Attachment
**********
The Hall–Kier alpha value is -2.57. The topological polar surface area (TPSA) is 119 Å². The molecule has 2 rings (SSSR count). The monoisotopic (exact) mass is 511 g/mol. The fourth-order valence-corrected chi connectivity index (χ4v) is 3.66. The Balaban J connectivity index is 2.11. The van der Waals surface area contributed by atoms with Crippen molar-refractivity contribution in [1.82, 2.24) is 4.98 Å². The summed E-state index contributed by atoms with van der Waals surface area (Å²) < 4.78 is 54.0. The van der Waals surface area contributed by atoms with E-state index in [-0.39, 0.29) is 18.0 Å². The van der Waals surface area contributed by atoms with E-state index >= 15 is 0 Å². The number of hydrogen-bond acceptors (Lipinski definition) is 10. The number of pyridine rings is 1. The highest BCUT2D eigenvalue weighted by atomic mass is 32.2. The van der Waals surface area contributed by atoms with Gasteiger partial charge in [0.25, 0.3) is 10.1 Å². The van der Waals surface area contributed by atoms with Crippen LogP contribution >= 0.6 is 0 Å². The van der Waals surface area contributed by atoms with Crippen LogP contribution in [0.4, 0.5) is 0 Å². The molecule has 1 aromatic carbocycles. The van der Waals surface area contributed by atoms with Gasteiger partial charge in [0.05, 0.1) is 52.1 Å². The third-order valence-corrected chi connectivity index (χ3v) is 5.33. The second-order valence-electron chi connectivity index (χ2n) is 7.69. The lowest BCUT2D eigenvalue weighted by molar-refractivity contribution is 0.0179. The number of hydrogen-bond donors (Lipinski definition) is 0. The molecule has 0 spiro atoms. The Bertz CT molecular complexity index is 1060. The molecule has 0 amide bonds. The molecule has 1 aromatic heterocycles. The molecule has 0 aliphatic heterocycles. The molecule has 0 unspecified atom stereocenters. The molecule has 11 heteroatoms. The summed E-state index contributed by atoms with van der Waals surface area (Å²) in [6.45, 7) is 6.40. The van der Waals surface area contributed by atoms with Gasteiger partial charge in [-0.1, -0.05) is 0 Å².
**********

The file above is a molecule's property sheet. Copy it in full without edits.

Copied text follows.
The Hall–Kier alpha value is -2.57. The topological polar surface area (TPSA) is 119 Å². The molecule has 2 rings (SSSR count). The monoisotopic (exact) mass is 511 g/mol. The fourth-order valence-corrected chi connectivity index (χ4v) is 3.66. The Balaban J connectivity index is 2.11. The van der Waals surface area contributed by atoms with Crippen molar-refractivity contribution in [1.82, 2.24) is 4.98 Å². The summed E-state index contributed by atoms with van der Waals surface area (Å²) < 4.78 is 54.0. The van der Waals surface area contributed by atoms with E-state index in [-0.39, 0.29) is 18.0 Å². The van der Waals surface area contributed by atoms with E-state index >= 15 is 0 Å². The number of hydrogen-bond acceptors (Lipinski definition) is 10. The number of pyridine rings is 1. The highest BCUT2D eigenvalue weighted by atomic mass is 32.2. The van der Waals surface area contributed by atoms with Gasteiger partial charge in [0.25, 0.3) is 10.1 Å². The van der Waals surface area contributed by atoms with Crippen LogP contribution >= 0.6 is 0 Å². The van der Waals surface area contributed by atoms with Crippen LogP contribution in [0.4, 0.5) is 0 Å². The molecule has 1 aromatic carbocycles. The van der Waals surface area contributed by atoms with Gasteiger partial charge in [0.05, 0.1) is 52.1 Å². The third-order valence-corrected chi connectivity index (χ3v) is 5.33. The second-order valence-electron chi connectivity index (χ2n) is 7.69. The lowest BCUT2D eigenvalue weighted by molar-refractivity contribution is 0.0179. The number of hydrogen-bond donors (Lipinski definition) is 0. The molecule has 0 spiro atoms. The Bertz CT molecular complexity index is 1060. The molecule has 0 amide bonds. The molecule has 1 aromatic heterocycles. The molecule has 0 aliphatic heterocycles. The molecule has 0 unspecified atom stereocenters. The molecule has 11 heteroatoms. The summed E-state index contributed by atoms with van der Waals surface area (Å²) in [6.45, 7) is 6.40. The van der Waals surface area contributed by atoms with Gasteiger partial charge in [-0.1, -0.05) is 0 Å².